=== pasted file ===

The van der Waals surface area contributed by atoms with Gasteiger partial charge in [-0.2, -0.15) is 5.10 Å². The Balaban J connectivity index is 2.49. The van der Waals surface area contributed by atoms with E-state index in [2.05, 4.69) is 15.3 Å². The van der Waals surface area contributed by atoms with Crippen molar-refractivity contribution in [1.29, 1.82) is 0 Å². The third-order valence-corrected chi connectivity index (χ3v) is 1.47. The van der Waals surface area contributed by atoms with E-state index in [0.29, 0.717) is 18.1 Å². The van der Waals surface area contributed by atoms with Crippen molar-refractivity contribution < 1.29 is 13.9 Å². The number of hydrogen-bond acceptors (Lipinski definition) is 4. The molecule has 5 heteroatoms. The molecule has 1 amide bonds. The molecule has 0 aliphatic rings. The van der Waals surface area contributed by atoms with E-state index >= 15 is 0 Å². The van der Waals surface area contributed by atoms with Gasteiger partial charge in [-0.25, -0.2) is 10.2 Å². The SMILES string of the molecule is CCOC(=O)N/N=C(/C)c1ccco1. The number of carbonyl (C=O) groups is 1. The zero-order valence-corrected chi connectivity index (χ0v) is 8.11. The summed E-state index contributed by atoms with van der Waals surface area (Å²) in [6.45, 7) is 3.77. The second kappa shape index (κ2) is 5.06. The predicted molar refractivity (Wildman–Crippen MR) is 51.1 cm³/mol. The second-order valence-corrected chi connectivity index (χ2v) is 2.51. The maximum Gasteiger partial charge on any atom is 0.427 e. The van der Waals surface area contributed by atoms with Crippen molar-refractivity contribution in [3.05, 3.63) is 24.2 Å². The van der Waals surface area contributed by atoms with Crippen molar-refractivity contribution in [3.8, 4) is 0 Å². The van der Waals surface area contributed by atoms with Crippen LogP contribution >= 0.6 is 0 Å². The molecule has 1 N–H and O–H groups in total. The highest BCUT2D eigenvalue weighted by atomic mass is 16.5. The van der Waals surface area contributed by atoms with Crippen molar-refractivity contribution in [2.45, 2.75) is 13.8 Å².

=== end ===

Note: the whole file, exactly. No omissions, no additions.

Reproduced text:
The van der Waals surface area contributed by atoms with Gasteiger partial charge in [-0.2, -0.15) is 5.10 Å². The Balaban J connectivity index is 2.49. The van der Waals surface area contributed by atoms with E-state index in [2.05, 4.69) is 15.3 Å². The van der Waals surface area contributed by atoms with Crippen molar-refractivity contribution in [1.29, 1.82) is 0 Å². The third-order valence-corrected chi connectivity index (χ3v) is 1.47. The van der Waals surface area contributed by atoms with E-state index in [0.29, 0.717) is 18.1 Å². The van der Waals surface area contributed by atoms with Crippen molar-refractivity contribution < 1.29 is 13.9 Å². The number of hydrogen-bond acceptors (Lipinski definition) is 4. The molecule has 5 heteroatoms. The molecule has 1 amide bonds. The molecule has 0 aliphatic rings. The van der Waals surface area contributed by atoms with E-state index >= 15 is 0 Å². The van der Waals surface area contributed by atoms with Gasteiger partial charge in [-0.25, -0.2) is 10.2 Å². The SMILES string of the molecule is CCOC(=O)N/N=C(/C)c1ccco1. The number of carbonyl (C=O) groups is 1. The zero-order valence-corrected chi connectivity index (χ0v) is 8.11. The summed E-state index contributed by atoms with van der Waals surface area (Å²) in [6.45, 7) is 3.77. The second kappa shape index (κ2) is 5.06. The predicted molar refractivity (Wildman–Crippen MR) is 51.1 cm³/mol. The second-order valence-corrected chi connectivity index (χ2v) is 2.51. The maximum Gasteiger partial charge on any atom is 0.427 e. The van der Waals surface area contributed by atoms with Crippen molar-refractivity contribution in [3.05, 3.63) is 24.2 Å². The van der Waals surface area contributed by atoms with Crippen molar-refractivity contribution in [3.8, 4) is 0 Å². The van der Waals surface area contributed by atoms with Crippen LogP contribution >= 0.6 is 0 Å². The molecule has 1 N–H and O–H groups in total. The highest BCUT2D eigenvalue weighted by atomic mass is 16.5. The van der Waals surface area contributed by atoms with Crippen molar-refractivity contribution in [2.45, 2.75) is 13.8 Å².